Alan Coren Close, NW2

Road in/near Cricklewood, existing between the 2010s and now

(51.55882 -0.22616, 51.558 -0.226) 
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Road · Cricklewood · NW2 ·

Alan Coren Close is named for an important contributor to Cricklewood culture.

Alan Coren Close is named after the English satirist Alan Coren (1938–2007). Coren was well-known as a regular panellist on the BBC radio quiz ’The News Quiz’ and a team captain on BBC television’s ’Call My Bluff’. He was, for almost a decade, the editor of ’Punch’ magazine.

Alan Coren was born in East Barnet and educated at East Barnet Grammar School followed by Wadham College at Oxford. He studied for a doctorate in modern American literature at Yale and Berkeley.

He began his writing career by selling articles to ’Punch’ and was later offered a full-time job there. In 1966, he became Punch’s literary editor, becoming deputy editor in 1969 and editor in 1977. When Coren left Punch in 1987, he became editor of The Listener, continuing there until 1989.

In 1977, Coren was invited to be one of the regular panellists on BBC Radio 4’s then-new satirical quiz show, ’The News Quiz’. He continued until 2007.

Coren published twenty books which were collections of his newspaper columns, such as ’Golfing for Cats’ and ’The Cricklewood Diet’.

He died from the effects of cancer in 2007 at his home in north London. His children, Giles and Victoria, are both journalists.

Licence: Creative Commons Attribution-ShareAlike Licence

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Added: 10 Apr 2022 13:38 GMT   

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An architect’s design of the Staples Mattress Factory
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Milson Road (1908 - 1954)
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Southwood Road, SE9
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MBE from Campbell Bunk (1897 - 1971)
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Cricklewood Broadway (1933) Smiths of Cricklewood were notable clockmakers.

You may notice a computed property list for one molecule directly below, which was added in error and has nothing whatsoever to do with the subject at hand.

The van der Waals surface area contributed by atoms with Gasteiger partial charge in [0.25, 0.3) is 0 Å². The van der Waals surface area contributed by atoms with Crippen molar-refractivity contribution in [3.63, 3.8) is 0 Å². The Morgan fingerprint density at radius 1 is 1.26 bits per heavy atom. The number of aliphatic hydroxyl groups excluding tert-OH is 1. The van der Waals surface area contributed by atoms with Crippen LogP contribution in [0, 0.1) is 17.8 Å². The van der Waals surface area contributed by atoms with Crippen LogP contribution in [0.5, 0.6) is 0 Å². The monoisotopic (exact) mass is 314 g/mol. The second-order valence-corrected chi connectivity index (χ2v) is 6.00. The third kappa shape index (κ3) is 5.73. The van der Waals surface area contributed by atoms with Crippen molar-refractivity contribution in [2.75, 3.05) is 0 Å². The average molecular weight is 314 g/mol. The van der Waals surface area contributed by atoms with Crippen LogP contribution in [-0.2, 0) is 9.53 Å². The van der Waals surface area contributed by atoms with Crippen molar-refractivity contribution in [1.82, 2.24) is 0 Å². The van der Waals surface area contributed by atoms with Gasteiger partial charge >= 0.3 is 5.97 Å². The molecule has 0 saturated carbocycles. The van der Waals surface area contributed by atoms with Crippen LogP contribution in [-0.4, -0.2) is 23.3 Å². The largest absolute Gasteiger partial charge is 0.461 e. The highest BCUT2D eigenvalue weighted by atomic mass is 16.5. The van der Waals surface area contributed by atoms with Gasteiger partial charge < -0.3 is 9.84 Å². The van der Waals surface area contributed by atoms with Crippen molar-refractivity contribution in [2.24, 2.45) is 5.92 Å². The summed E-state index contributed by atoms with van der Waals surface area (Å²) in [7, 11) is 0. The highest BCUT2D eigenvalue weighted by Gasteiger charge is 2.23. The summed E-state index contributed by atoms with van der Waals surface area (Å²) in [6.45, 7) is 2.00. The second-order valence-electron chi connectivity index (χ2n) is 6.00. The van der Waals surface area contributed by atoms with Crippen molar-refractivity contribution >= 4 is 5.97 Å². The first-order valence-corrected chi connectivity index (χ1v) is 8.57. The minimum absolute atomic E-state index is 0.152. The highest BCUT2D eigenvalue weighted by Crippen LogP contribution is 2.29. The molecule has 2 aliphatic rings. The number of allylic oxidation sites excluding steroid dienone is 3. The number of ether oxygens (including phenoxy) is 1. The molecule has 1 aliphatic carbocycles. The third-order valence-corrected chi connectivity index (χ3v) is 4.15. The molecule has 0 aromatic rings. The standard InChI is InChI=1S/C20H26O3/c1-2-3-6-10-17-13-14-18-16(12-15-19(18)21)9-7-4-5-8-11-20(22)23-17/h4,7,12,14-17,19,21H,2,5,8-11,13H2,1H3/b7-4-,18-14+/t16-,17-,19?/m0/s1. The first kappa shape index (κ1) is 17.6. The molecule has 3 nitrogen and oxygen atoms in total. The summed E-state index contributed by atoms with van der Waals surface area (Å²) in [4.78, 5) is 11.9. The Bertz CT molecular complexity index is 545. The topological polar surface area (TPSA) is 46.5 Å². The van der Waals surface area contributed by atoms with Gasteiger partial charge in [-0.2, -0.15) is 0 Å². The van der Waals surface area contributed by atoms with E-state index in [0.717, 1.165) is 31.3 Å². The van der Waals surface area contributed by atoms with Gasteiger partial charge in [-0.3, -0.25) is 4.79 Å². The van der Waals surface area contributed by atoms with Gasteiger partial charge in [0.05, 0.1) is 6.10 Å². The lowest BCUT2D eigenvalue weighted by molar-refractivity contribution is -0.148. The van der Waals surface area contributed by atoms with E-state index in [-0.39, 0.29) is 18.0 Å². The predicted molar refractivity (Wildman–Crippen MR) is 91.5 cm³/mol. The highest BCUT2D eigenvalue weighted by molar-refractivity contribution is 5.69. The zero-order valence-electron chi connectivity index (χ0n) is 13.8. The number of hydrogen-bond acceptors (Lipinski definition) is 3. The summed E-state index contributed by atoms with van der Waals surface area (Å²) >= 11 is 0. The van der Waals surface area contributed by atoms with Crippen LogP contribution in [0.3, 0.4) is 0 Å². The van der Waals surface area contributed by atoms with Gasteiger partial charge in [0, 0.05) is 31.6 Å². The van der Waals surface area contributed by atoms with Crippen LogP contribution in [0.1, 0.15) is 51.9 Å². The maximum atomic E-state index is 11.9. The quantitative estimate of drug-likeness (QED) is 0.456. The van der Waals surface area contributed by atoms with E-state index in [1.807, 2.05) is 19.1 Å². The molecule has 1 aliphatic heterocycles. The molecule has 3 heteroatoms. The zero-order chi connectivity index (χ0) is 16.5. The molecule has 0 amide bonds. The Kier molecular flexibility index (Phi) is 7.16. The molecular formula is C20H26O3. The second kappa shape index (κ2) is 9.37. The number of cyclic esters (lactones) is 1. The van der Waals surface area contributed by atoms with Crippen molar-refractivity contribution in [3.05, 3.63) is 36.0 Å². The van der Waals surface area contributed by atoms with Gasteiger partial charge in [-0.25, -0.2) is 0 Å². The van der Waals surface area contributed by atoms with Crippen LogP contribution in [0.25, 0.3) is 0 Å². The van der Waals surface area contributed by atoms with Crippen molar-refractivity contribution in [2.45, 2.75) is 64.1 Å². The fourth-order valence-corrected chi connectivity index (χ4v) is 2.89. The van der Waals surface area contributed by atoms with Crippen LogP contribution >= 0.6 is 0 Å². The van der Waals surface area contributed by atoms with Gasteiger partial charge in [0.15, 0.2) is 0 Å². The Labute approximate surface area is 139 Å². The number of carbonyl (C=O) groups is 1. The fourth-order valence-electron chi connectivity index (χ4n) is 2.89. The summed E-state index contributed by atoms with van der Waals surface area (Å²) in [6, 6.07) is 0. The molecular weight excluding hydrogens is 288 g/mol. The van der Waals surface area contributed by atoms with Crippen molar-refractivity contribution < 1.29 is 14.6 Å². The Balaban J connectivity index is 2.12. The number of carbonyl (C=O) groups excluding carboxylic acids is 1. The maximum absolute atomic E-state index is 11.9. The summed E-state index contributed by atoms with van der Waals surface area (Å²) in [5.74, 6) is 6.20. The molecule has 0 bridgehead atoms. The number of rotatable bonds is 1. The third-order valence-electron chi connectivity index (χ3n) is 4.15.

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Cricklewood is a district whose northeastern part is in the London Borough of Barnet, and the southwestern part is the London Borough of Brent and the southeastern part is in London Borough of Camden.

There was a small settlement at the junction of Cricklewood Lane and the Edgware Road by 1294, which by 1321 was being called Cricklewood. By the 1750s the Crown (rebuilt in 1889), was providing for coach travellers and by the 1800s it had a handful of cottages and Cricklewood House as neighbours, and was known for its pleasure gardens. By the 1860s there were a number of substantial villas along the Edgware Road starting with Rockhall Lodge and culminating in Rockhall Terrace.

Childs Hill Station, later Cricklewood, opened in 1868, but Cricklewood only fully became an industrial and suburban district in the 1930s. In the summer of 1881 the Midland Railway Company moved its locomotive works from Kentish Town to the new Brent Sidings, and in October of the same year it was announced that new accommodation for its workers would be built, later the Railway Terraces. Mr H Finch laid out a handful of roads directly behind the Crown Inn, (including Yew, Ash, and Elm, Grove) in 1880. The station became the terminus for the Midland Railways suburban services by 1884. The census of 1881 showed that the population had grown enough for a new church, and St Peter's replaced a tin chapel in 1891, (closed 1983 subsequent to rebuilding in the 1970s). The London General Omnibus Company terminated services to Regents Street at the Crown from 1883, opening a bus depot in 1899.

By the 1890s houses and shops had been built along part of Cricklewood Lane. . Cricklewood Broadway had become retail area by 1900 replacing the Victorian villas. The Queens Hall Cinema, later the Gaumont, replaced Rock Hall House, and was itself demolished in 1960. Thorverton road, was laid out in 1907, along with Caddington, and Dersingham Road, the year of the opening of Golders Green underground station. With the introduction of trams in 1904 and the motorisation of bus services by 1911, a number of important industries were established. The first of these was the Phoenix Telephone Co. in 1911 (later moved to the Hyde), quickly followed by Handley Page Ltd, aircraft manufacturers, from 1912 until 1917, at 110 Cricklewood Lane.

Cricklewood also became the home for the first Smith Crisps factory replacing the omnibus depot at Crown Yard. Having moved into new premises in Cricklewood Lane the yard was taken over by Clang electrical goods Ltd. From 1929 to 1933 the area was finally built over.

Cowhouse Farm, latterly Dickers Farm and finally Avenue Farm, was closed in 1932. From 1908 to 1935, Westcroft Farm was owned by the Home of Rest for Horses, at its peak it could house 250 horses. The Metropolitan Borough of Hampstead opened the Westcroft Estate in 1935. From the 1960s industry in the local area went into decline, and all the above-mentioned industries have left.

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Chapter Road, Willesden Green
TUM image id: 1591890062
Licence: CC BY 2.0

In the neighbourhood...

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A line of three new LGOC B-type buses (route 1) stand ready for service, with their crews, at Cricklewood bus garage (1911) The new B-type bus was the world’s first mass-produced motorised bus, introduced in 1910 by Frank Searle. A bus inspector stands at the right foreground.
Credit: London Transport Museum
Licence: CC BY 2.0

Cricklewood Broadway (1933) The Smiths clock factory was a major employer in NW2

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